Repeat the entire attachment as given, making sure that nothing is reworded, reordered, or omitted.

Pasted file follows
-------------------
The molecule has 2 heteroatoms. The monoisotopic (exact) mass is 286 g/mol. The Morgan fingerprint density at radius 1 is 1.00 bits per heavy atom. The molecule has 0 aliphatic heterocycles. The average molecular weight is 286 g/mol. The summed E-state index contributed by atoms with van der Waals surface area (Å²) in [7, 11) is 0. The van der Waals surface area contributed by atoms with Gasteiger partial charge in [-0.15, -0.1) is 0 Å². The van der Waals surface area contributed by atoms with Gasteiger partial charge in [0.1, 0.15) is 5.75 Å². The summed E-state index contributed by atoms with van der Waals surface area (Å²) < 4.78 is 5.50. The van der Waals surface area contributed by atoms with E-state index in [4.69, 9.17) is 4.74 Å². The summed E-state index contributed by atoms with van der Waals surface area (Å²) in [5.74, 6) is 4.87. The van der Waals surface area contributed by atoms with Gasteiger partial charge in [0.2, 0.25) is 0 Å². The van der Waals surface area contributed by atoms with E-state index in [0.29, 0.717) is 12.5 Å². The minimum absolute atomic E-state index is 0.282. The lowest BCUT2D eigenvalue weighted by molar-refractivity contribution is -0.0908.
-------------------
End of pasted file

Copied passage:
The molecule has 2 heteroatoms. The monoisotopic (exact) mass is 286 g/mol. The Morgan fingerprint density at radius 1 is 1.00 bits per heavy atom. The molecule has 0 aliphatic heterocycles. The average molecular weight is 286 g/mol. The summed E-state index contributed by atoms with van der Waals surface area (Å²) in [7, 11) is 0. The van der Waals surface area contributed by atoms with Gasteiger partial charge in [-0.15, -0.1) is 0 Å². The van der Waals surface area contributed by atoms with Gasteiger partial charge in [0.1, 0.15) is 5.75 Å². The summed E-state index contributed by atoms with van der Waals surface area (Å²) < 4.78 is 5.50. The van der Waals surface area contributed by atoms with E-state index in [4.69, 9.17) is 4.74 Å². The summed E-state index contributed by atoms with van der Waals surface area (Å²) in [5.74, 6) is 4.87. The van der Waals surface area contributed by atoms with Gasteiger partial charge in [0.2, 0.25) is 0 Å². The van der Waals surface area contributed by atoms with E-state index in [0.29, 0.717) is 12.5 Å². The minimum absolute atomic E-state index is 0.282. The lowest BCUT2D eigenvalue weighted by molar-refractivity contribution is -0.0908.